The message I most want to convey to those who peek in from the periphery is that consensual adult spanking is OK. The desire to spank or be spanked, or maybe just to watch, is fairly common. They are definitely not alone. Better still, there are lots of happy, normal, successful, friendly, loving people who share this interest. My hope is that others will find the same joy that my husband and I know. Spanking is not for everyone to be sure, but if you have that inclination, it can be amazing.

In short, it's all right to be who you are.

Thank you all for your great answers. Please watch for more information about Love Our Lurkers Day 8 in the coming weeks.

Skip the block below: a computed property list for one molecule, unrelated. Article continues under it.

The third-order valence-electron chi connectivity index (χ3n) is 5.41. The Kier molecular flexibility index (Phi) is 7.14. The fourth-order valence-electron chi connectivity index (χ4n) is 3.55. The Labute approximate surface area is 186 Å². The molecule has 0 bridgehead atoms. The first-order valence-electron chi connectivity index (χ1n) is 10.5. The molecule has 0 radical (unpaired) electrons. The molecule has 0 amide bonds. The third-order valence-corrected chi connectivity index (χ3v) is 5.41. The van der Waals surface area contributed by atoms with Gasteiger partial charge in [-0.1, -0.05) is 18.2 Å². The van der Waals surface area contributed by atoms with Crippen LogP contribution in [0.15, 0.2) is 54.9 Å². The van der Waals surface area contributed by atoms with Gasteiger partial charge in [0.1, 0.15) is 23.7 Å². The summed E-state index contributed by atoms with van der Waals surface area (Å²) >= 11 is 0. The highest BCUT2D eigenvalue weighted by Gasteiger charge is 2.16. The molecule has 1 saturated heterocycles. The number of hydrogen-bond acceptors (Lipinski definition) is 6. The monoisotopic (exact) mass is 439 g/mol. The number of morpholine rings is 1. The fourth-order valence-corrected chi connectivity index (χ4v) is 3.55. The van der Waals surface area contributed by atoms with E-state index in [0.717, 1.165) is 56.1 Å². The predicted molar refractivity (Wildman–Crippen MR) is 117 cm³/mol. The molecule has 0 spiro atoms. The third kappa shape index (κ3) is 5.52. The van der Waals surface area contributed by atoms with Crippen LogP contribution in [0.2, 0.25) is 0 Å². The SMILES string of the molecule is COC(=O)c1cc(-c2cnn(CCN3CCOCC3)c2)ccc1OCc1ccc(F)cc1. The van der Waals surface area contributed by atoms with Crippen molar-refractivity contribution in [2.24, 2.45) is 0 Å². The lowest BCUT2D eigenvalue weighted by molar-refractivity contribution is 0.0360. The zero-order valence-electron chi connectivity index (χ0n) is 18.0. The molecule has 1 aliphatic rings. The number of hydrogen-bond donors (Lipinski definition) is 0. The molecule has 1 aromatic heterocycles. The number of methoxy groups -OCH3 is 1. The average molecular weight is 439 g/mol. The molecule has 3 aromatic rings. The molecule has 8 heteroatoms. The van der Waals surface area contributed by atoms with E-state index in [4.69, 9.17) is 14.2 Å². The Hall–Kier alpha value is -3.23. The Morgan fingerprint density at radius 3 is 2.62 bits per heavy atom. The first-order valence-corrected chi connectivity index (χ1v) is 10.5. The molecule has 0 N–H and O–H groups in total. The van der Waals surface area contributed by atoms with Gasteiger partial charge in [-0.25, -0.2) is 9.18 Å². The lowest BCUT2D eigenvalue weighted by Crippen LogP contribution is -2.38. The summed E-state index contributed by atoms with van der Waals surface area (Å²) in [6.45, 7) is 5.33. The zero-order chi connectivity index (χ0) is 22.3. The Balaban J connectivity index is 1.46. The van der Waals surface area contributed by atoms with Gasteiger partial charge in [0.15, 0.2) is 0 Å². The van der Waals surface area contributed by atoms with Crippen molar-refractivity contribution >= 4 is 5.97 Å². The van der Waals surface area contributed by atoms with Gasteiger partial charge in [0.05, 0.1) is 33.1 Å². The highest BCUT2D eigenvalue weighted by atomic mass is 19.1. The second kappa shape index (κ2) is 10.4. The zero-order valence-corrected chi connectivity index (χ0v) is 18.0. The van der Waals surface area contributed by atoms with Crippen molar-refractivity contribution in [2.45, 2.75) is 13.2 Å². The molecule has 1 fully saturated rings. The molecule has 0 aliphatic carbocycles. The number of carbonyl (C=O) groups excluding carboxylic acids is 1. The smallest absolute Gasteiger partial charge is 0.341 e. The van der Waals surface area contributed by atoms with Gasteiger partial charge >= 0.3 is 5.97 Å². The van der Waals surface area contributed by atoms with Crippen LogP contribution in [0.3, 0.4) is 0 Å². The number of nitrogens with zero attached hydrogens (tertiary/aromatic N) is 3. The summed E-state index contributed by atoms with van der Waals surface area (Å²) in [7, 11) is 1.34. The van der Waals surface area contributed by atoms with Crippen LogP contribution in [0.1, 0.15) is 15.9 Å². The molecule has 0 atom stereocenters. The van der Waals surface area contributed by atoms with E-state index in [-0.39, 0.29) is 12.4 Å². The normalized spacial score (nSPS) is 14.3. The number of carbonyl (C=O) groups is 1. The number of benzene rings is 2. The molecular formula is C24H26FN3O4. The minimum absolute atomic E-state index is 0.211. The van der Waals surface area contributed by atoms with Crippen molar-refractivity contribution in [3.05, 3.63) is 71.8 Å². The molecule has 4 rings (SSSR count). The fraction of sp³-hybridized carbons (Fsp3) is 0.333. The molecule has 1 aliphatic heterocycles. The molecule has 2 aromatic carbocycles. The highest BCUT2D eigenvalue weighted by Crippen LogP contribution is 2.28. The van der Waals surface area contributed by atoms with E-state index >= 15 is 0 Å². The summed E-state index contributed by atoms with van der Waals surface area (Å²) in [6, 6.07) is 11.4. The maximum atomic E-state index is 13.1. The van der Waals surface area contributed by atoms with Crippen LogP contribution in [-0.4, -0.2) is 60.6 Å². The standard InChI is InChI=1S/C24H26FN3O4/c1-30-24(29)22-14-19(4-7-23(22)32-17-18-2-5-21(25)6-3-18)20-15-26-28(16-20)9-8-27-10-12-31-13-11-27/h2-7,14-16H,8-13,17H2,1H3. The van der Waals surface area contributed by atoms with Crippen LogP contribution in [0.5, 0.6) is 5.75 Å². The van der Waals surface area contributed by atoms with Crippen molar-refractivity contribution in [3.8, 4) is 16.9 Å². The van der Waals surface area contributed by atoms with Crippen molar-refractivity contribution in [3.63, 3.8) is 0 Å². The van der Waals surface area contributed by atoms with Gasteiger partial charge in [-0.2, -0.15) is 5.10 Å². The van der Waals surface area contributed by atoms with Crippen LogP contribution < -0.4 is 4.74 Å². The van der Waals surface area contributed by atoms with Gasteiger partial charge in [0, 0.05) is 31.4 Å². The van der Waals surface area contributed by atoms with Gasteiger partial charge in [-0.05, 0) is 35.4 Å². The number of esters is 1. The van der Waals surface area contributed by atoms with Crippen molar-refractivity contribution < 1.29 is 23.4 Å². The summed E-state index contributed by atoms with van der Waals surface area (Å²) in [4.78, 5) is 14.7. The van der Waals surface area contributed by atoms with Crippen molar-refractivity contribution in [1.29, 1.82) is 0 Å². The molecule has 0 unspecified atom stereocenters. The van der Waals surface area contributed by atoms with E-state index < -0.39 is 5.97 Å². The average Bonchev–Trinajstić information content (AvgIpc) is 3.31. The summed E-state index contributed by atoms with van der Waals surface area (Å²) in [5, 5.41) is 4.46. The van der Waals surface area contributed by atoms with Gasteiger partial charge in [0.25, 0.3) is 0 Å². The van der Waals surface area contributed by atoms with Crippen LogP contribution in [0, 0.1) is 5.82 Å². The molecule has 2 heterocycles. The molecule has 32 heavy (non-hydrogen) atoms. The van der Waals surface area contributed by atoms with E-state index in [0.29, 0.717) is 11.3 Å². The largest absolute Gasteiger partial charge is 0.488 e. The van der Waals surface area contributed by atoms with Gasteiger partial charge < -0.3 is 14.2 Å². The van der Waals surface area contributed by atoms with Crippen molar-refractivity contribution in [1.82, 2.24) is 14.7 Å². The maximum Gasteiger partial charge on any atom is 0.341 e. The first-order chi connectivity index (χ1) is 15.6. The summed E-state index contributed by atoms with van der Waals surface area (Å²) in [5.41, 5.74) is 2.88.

SirQsmlb said...

Thank you!! This was an especially interesting one to read others viewpoints.


Anonymous said...

Warm, welcoming, interesting with some educational component, is what I look for when reading blogs. MBS is at the top of the list due to Bonnie and her hard work.

bob said...

Well done


MrBBSpanker said...

All very interesting perspectives.

Anonymous said...

thank you - this was very interesting to read :)